Why did China find it so hard to meet the Western challenge in the 19th century?
Many reasons have been put forward: the Confucian ideology of the ruling class; the bureaucratic nature of Chinese government; the isolationist attitude of the Chinese, and their contempt for “barbarians” – especially for Westerners (which was very understandable, given the behaviour of Westerners in China: the British were hardly better than glorified drug dealers for much of the 19th century).
But I wonder whether a major factor was that the ruling dynasty at that time was a non-Chinese one. In accounts of 19th century Chinese history this factor is indeed cited, but usually more or less in passing. It is seldom if ever foregrounded as one of the chief causes. However, I think it may have been.
The Qing emperors were in many ways the most impressive rulers imperial China had ever had. The three emperors of the 18th century were, by any standards, a remarkable bunch. You just have to look at a map of East Asia – or indeed the entire world – in the 18th century to see that the Qing empire was a vastly imposing political edifice.
However, the Qing were not native (Han) Chinese. They were Manchus, an ethnic group closely related the Mongols, who had migrated into what is now northern China in the 15th century.
True, on taking over China they embraced Chinese culture. They immersed themselves in Confucian philosophy. They employed Chinese officials at all levels and gave China more than 100 years of good government. In the final analysis, though, they were foreigners.
What’s more, in important ways they asserted their power as conquerors. They imposed their own (“barbarian”!) hair style on Chinese men on pain of death. The Chinese deeply resented this. The Qing systematically reserved a share of the top-level posts for Manchus, who, although they only made up a tiny fraction of the total Chinese population, held half the topmost posts. Given the extraordinary level of competition for high office amongst the mandarins, this was not a trivial issue.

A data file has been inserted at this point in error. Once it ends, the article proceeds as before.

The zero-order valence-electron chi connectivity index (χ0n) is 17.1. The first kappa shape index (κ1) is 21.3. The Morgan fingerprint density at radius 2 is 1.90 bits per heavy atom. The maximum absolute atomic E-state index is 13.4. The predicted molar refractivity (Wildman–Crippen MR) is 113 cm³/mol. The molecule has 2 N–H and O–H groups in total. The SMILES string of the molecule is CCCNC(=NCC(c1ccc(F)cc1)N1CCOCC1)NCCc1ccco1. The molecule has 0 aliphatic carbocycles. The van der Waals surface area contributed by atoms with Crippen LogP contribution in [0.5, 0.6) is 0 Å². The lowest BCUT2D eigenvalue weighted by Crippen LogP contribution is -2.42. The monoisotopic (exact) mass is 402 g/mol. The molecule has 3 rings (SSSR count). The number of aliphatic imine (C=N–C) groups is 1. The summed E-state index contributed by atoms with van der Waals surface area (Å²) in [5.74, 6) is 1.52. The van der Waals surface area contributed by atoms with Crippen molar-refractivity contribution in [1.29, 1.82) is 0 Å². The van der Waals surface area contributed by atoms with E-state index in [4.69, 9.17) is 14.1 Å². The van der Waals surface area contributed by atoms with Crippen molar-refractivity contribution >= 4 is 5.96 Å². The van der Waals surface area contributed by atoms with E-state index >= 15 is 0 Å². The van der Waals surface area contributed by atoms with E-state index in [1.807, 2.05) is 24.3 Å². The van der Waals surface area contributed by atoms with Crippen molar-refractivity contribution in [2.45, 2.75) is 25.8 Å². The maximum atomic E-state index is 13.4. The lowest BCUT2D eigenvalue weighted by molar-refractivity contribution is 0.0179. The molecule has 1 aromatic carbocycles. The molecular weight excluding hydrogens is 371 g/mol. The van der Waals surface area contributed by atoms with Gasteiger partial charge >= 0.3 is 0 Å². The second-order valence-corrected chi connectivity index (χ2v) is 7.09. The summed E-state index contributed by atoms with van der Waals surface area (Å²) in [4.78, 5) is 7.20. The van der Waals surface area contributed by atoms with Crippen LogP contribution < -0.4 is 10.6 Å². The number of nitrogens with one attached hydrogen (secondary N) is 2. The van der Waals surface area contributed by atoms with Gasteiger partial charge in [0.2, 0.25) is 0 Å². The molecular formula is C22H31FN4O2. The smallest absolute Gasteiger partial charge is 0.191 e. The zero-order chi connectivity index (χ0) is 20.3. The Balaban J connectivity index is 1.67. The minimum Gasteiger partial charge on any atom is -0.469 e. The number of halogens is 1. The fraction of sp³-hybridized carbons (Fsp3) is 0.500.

And then, in the 19th century, foreigners began to pose the biggest threat to China that it had ever faced. This was not just a matter of military and political conquest; this was an existential threat to the entire Chinese way of life. Foreign influence, foreign pressure, foreign aggression.
The most radical threat of course came from Westerners, but the very severity of the danger made the Chinese very conscious of the gulf which separated them from “barbarians”. And it underlined for the Chinese the fact that their own rulers were also foreigners.
The great rebellions which rocked the Qing empire in the early and middle 19th century had a strong anti-Manchu element to them. Anti-Manchu sentiment continued to grow throughout the 19th century, and in the closing years of the century and the start of the 20th century, sporadic massacres of Manchu took place.
If a society is to deal effectively with a major threat, it needs to be united and self-confident. These were clearly apparent in the Meiji period of Japan. Factionalism there certainly was, but all within the context of a national effort to modernise. All told, the foreign, Manchu, rule sapped Chinese morale. The extent of this is unquantifiable, but it was nonetheless real. In my opinion this played a serious, possibly decisively, role in the Chinese response to the West. It meant that the Chinese ruling class could not focus its attention wholeheartedly on meeting the threat. Much of its energies were turned in upon itself. That the Chinese were ruled by a foreign dynasty undermined their unity, and their ability to deal effectively with the gravest challenge they had ever faced.
By Peter Britton